On April 28th, 2010, the government of the Province of British Columbia introduced a new piece of legislation. The BC Clean Energy Act sets 16 major objectives for the province, in an attempt to encourage responsible energy use and provide for the ability to export power out of the province, whether to neighbouring provinces or territories, or to the United States.
Some of the features of the new act include a mandate to BC Hydro to secure long-term export contracts with renewable power producers. Somehow, this is to be done without risk or cost to BC ratepayers. Doing this requires BC Hydro to leverage its massive power storage capabilities and use them to condition power provided by any new, private-sector, renewable energy projects. BC Hydro would also act as the middleman, selling the power generated by these alternative energy projects, without any direct benefit to itself or its rate-payers.
BC Hydro must merge with the BC Transmission Corporation (BCTC). BCTC was actually carved out of BC Hydro several years ago, and is now just returning to the fold. All assets, liabilities and employees of BCTC are to be transferred to BC Hydro. This integrates power generation and transmission in the province into one service provider.
One of the more controversial moves is to exempt so-called “strategic projects” from the approval process of the British Columbia Utilities Commission (BCUC). This removes projects like the new Site C hydro power project and the Northern transmission line from independent oversight. While the government maintains that it should be the organization to set policy, it is troublesome that they have removed any outside oversight. In the future, BCUC will have oversight only over local utility rates.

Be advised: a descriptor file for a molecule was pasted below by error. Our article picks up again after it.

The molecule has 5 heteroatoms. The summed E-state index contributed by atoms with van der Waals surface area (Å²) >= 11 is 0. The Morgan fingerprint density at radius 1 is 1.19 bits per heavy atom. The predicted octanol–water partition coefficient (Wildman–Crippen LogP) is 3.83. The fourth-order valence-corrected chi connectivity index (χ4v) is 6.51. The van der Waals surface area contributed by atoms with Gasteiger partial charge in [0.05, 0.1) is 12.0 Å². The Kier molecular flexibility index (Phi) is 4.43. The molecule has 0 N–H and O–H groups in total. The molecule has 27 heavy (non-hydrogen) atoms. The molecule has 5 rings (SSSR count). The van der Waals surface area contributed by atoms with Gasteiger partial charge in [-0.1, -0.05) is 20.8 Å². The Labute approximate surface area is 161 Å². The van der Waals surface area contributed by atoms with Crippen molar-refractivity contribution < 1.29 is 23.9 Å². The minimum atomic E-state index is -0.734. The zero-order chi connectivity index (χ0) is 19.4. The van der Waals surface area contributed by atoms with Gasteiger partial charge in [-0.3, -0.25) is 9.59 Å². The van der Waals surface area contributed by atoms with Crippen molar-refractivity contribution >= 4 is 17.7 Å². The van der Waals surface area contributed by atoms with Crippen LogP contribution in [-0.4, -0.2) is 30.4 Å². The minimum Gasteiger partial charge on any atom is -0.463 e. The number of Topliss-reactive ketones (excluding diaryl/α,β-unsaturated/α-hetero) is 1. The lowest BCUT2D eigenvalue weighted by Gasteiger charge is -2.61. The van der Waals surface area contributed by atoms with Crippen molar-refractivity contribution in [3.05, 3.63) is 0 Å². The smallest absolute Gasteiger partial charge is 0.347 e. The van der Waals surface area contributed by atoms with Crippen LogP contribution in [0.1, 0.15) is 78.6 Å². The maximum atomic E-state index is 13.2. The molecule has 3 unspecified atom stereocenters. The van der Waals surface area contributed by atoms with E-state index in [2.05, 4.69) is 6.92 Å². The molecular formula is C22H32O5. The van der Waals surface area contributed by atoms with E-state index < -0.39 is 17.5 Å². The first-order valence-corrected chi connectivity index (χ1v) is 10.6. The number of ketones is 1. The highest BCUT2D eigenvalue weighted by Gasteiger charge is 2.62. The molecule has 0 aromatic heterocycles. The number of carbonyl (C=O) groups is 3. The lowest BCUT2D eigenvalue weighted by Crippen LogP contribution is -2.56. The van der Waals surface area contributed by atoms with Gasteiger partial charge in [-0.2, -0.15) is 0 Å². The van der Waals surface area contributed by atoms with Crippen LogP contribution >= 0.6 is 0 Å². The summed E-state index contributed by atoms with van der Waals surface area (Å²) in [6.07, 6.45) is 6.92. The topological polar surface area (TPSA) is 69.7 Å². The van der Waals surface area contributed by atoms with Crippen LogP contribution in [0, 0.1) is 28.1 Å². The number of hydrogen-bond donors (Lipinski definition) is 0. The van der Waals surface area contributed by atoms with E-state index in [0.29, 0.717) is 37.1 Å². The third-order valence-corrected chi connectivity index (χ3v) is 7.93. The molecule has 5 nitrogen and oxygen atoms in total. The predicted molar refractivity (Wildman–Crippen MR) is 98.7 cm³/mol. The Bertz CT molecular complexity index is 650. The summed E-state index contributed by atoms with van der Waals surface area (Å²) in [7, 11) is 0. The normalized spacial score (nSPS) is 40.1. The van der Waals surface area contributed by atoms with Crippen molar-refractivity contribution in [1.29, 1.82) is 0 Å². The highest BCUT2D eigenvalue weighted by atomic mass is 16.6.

As part of the environmental review process for all new developments, cumulative impacts must be examined, unlike in the past. So to evaluate the new Site C, the review process has to take into account all the other dams and project along the Peace River as well. This is a welcome addition.
The Clean Energy Act also enshrines in law a long-held development policy, that large hydro dams would only be constructed on the Peace and Columbia Rivers, and even at that, that Site C would be the last dam to be built on the Peace River. Future power requirements beyond that are to be met from alternative sources, including run-of-river projects, solar, and wind.
There are three thermal power plants in BC, two in the north-eastern part of the province, and one at Burrard Inlet, near Vancouver. This law dictates that BC Hydro cannot make use of the generating capacity at the Burrard Inlet gas-fired plant unless it is an emergency, or they are authorized by government regulation. At this time, the Burrard Thermal Generator produces 7.5% of BC power, so this shortfall is going to have to come from somewhere else.
Under this new law, BC Hydro must meet 66% of all new demand through conservation policies by 2020. This updates the previous requirement of only 50%, set in the 2007 Energy Plan. To this end, BC Hydro is to implement a project to install smart meters in every home in the province over the next five years.
Another new component of the Act is to introduce a “Feed-In Tariff” program to encourage the development of new renewable power generation technologies. The government and BC Hydro will work with industry to define the program, which will then be established through regulation.
BC Hydro is not to sell or otherwise dispose of any the energy heritage assets, which belong to the citizens of British Columbia.
BC aims to become a net exporter of electricity, and many of the provisions of this act encourage that. The strengthening of the review process is a positive step. The concern is what effect the removal of oversight will have, and will the government act to push through projects in order to meet income and conservation targets? Many are skeptical.